Five Minute Writing Tip
Have you ever eaten a sugarplum? Do you know what's in a sugarplum? How about a fruitcake? My take on it is why eat sugarplums and fruitcake, when you can have pecan pie and divinity?
Did your mom ever wear a kerchief and your dad a stocking cap? Probably not unless they were into hip hop.
Was there ever a sash on your window and, if so, did you ever, in a moment of excitement, throw it out? What I had in my window when I was growing up was a water cooler, which took up the entire space, making throwing anything through the window impossible.
And I have to ask this one because I grew up in Texas. New fallen snow, miniature sleighs? Come on. We had graveled alleyways and a wagon, and if it snowed, it was usually gone before we could run outside and enjoy it.
I've heard the poem The Night Before Christmas a gazillion times and have seen it illustrated in books, on Christmas cards, T-shirts, coffee mugs, holiday plates, etc, so I had no trouble envisioning sugarplums, stocking cops, new fallen snow, and miniature sleighs. But when you're writing about a different time like the 1800's, or a setting unique setting like Broussard, Louisiana, should you explain the terms and colloquialisms so all readers understand, or do you trust that they'll figure it out themselves?
Here are four answers to consider:
1. Too much expository writing in fiction will bore your reader, and possibly insult them, but if a term does need a little explaining, consider doing it in dialogue and in as few words a possible.
2. Take note of how other authors handle this situation. Reading Mark Twain will give you a greater insight.
3. Consult your writer's critique.
4. Write it both ways: include lengthy explanations and read it aloud, then remove them and read it again.
Twas the Night before Christmas
Twas the night before Christmas, when all through the house
Not a creature was stirring, not even a mouse.
The stockings were hung by the chimney with care,
In hopes that St Nicholas soon would be there.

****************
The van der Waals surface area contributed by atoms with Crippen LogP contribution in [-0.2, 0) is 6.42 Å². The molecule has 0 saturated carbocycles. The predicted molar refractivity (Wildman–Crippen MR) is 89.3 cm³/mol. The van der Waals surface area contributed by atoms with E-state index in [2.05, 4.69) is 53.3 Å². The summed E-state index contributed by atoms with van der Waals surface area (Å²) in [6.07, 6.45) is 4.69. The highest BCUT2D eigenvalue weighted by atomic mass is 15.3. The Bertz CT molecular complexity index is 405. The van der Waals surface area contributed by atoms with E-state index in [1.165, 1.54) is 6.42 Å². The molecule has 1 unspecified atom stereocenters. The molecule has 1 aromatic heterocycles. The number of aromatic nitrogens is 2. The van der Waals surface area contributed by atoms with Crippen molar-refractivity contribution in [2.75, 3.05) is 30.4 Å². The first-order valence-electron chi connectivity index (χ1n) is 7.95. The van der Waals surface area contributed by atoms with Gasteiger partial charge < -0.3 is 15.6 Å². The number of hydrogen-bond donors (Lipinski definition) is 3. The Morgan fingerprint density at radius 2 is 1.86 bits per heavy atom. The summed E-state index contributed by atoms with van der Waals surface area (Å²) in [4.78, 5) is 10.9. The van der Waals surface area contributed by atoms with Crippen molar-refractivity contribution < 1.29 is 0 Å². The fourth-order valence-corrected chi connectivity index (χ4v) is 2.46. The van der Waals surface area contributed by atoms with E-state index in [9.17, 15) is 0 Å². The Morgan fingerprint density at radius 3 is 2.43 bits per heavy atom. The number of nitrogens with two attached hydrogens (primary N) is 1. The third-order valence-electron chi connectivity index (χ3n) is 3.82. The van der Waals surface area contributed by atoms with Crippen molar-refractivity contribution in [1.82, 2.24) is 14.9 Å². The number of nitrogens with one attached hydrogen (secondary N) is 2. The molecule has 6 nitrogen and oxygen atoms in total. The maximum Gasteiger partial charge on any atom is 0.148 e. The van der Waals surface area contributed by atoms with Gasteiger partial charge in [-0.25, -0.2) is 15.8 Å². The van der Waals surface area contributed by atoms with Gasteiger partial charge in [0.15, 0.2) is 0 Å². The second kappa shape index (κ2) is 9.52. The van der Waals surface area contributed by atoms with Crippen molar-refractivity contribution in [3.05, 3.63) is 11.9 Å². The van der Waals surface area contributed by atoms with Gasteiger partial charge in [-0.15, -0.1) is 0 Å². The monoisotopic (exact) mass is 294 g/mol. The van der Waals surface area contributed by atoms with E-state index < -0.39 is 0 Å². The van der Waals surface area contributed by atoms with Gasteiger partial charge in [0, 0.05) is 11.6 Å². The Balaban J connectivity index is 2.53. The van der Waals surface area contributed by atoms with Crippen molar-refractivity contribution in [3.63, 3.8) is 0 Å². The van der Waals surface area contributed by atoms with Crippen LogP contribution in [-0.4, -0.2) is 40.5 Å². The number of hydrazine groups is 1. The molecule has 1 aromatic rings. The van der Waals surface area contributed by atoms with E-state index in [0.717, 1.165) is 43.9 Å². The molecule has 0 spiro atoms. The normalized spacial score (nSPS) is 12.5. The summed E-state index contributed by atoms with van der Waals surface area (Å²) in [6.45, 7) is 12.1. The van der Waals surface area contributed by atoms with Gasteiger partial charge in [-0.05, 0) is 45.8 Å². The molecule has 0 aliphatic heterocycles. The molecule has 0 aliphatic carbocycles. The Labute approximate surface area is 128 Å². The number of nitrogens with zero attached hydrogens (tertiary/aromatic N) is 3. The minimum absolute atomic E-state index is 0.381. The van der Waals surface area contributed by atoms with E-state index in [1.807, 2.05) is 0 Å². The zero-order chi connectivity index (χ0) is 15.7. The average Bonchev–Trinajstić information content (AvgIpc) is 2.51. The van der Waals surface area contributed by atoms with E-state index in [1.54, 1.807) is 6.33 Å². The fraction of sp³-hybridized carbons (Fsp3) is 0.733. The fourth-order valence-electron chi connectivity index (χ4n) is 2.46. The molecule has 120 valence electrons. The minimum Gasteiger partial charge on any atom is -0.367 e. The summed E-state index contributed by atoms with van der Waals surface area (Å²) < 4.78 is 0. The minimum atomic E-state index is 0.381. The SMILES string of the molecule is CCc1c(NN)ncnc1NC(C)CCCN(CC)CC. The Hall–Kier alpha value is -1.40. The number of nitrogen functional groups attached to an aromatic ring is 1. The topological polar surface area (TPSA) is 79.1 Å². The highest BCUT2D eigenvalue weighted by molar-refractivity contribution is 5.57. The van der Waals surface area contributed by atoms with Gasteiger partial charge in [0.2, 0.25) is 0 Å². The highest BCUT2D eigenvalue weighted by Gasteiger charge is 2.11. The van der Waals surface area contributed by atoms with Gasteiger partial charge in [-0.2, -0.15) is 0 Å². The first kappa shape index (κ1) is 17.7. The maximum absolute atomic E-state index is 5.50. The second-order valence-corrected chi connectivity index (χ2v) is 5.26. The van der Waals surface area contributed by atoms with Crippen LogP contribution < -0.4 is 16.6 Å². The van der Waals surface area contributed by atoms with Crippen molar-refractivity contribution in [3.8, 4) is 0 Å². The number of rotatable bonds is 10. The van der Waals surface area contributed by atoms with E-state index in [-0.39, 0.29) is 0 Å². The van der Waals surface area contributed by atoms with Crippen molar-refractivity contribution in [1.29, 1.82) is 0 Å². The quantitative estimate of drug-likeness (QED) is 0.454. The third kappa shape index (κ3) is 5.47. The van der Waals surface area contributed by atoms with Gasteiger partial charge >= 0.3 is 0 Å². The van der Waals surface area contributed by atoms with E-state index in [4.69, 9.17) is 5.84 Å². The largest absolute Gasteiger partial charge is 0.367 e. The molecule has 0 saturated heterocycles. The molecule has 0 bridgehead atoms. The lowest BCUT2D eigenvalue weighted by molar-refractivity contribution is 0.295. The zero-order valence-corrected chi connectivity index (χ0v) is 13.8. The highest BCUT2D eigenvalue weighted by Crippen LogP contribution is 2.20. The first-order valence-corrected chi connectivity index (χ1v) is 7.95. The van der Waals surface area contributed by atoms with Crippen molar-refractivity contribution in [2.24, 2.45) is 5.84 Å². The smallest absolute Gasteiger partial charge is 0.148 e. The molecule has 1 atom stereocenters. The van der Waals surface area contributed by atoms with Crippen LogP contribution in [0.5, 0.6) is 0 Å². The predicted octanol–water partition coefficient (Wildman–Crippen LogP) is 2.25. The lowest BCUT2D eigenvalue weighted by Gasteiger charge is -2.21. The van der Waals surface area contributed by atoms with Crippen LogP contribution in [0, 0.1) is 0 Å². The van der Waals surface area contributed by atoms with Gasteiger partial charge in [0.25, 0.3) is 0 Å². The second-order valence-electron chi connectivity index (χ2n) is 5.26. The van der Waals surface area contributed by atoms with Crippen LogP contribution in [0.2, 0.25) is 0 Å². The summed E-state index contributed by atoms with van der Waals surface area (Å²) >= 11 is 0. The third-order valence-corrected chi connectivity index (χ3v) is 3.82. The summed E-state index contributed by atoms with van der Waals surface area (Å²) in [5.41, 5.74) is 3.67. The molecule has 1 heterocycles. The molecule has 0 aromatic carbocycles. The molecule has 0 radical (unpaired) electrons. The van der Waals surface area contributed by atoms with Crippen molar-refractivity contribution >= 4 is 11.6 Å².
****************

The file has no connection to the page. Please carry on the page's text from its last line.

The children were nestled all snug in their beds,
While visions of sugar-plums danced in their heads.
And mamma in her 'kerchief, and I in my cap,
Had just settled our brains for a long winter's nap.
When out on the lawn there arose such a clatter,
I sprang from the bed to see what was the matter.
Away to the window I flew like a flash,
Tore open the shutters and threw up the sash.
The moon on the breast of the new-fallen snow
Gave the lustre of mid-day to objects below.
When, what to my wondering eyes should appear,
But a miniature sleigh, and eight tiny reindeer.
With a little old driver, so lively and quick,
I knew in a moment it must be St Nick.
More rapid than eagles his coursers they came,
And he whistled, and shouted, and called them by name!
"Now Dasher! now, Dancer! now, Prancer and Vixen!
On, Comet! On, Cupid! on, Donner and Blitzen!
To the top of the porch! to the top of the wall!
Now dash away! Dash away! Dash away all!"
As dry leaves that before the wild hurricane fly,
When they meet with an obstacle, mount to the sky.
So up to the house-top the coursers they flew,
With the sleigh full of Toys, and St Nicholas too.
And then, in a twinkling, I heard on the roof
The prancing and pawing of each little hoof.
As I drew in my head, and was turning around,
Down the chimney St Nicholas came with a bound.
He was dressed all in fur, from his head to his foot,
And his clothes were all tarnished with ashes and soot.
A bundle of Toys he had flung on his back,
And he looked like a peddler, just opening his pack.
His eyes-how they twinkled! his dimples how merry!
His cheeks were like roses, his nose like a cherry!
His droll little mouth was drawn up like a bow,
And the beard of his chin was as white as the snow.
The stump of a pipe he held tight in his teeth,
And the smoke it encircled his head like a wreath.
He had a broad face and a little round belly,
That shook when he laughed, like a bowlful of jelly!
He was chubby and plump, a right jolly old elf,
And I laughed when I saw him, in spite of myself!
A wink of his eye and a twist of his head,
Soon gave me to know I had nothing to dread.
He spoke not a word, but went straight to his work,
And filled all the stockings, then turned with a jerk.
And laying his finger aside of his nose,
And giving a nod, up the chimney he rose!
He sprang to his sleigh, to his team gave a whistle,
And away they all flew like the down of a thistle.
But I heard him exclaim, 'ere he drove out of sight,
"Happy Christmas to all, and to all a good-night!"